The Other Seven Wonders of the World
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What is happiness and how do we find it?

Pirkei Avot, Ethics of the Fathers, provided an answer to this question 2000 years ago and said the following: “Who is rich? The one who is appreciates what he has” (Talmud—Avot 4:1). In other words, happiness is about appreciating what we have, as opposed to focusing on what we don’t have. It’s about gratitude. So the challenge lies before us: How do we cultivate gratitude and appreciation in our own lives? What rituals or actions can we perform that will remind us of our blessings? Each of us is blessed in countless ways. In the age of social media, where interactions and correspondences move at a speedy pace, our challenge is to find the time to slow down, breathe and appreciate our blessings.

This past year, I enrolled in ten-week Mindfulness Meditation Course. As part of the course, the facilitator read several poems to the participants. One particular poem provides a unique perspective on gratitude.

The Other Seven Wonders of the World

A group of students was asked to list what they thought were the present “Seven Wonders of the World.” Though there were some disagreements, the following received the most votes:

  1. Egypt’s Great Pyramids
  2. Taj Mahal
  3. Grand Canyon
  4. Panama Canal
  5. Empire State Building
  6. St. Peter’s Basilica
  7. China’s Great Wall

While gathering the votes, the teacher noted that one student had not finished her paper yet. So she asked the girl if she was having trouble with her list. The girl replied, “Yes, a little. I couldn’t quite make up my mind because there are so many.”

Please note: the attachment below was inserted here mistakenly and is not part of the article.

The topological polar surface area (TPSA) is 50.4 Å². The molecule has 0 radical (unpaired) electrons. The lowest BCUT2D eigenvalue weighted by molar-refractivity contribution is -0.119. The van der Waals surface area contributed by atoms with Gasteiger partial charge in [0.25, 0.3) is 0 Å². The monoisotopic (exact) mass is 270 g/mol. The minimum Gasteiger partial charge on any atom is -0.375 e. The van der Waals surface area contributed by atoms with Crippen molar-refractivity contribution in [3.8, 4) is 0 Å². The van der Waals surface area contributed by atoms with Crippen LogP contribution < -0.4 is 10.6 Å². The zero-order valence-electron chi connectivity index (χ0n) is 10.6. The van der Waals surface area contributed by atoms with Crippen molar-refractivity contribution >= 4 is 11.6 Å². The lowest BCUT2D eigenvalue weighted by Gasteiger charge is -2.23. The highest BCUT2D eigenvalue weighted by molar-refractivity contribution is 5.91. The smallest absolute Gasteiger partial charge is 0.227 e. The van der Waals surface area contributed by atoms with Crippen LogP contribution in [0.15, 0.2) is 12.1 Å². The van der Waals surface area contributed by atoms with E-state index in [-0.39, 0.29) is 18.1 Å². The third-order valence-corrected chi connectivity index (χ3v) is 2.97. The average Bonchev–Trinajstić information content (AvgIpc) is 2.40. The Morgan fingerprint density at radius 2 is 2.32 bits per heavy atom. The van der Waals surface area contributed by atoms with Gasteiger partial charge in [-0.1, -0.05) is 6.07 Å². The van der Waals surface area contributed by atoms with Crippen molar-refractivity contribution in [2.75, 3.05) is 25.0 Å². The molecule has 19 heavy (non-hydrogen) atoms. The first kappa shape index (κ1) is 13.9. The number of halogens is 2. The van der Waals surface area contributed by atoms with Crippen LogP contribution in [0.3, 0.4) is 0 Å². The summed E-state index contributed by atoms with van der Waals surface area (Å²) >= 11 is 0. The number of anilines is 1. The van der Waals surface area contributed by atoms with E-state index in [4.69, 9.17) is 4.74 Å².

The teacher said, “Well, tell us what you have, and maybe we can help.”

The girl hesitated, then read, “I think the ‘Seven Wonders of the World’ are:

  1. To see
  2. To hear
  3. To touch
  4. To taste
  5. To feel
  6. To laugh
  7. And to love.

The room was so quiet you could have heard a pin drop. The things we overlook as simple and ordinary and that we take for granted are truly wondrous! A gentle reminder — that the most precious things in life cannot be built by hand or bought by man.

The poem reminds us of the many wonders of our senses, and that the simple of act of stopping to appreciate them, can help us feel more gratitude and appreciation in our lives.

What are you grateful for in your life? What experiences/rituals help you remember to feel grateful?

For me, I put postcards and handwritten notes on my wall above my desk, to remind me of the diverse experiences I’ve had in my life, and the special connections that I’ve had with people. In the evenings, I try to write write down one thing everyday that happened that day, for which I am grateful. Those are some practices that work for me. What works for you?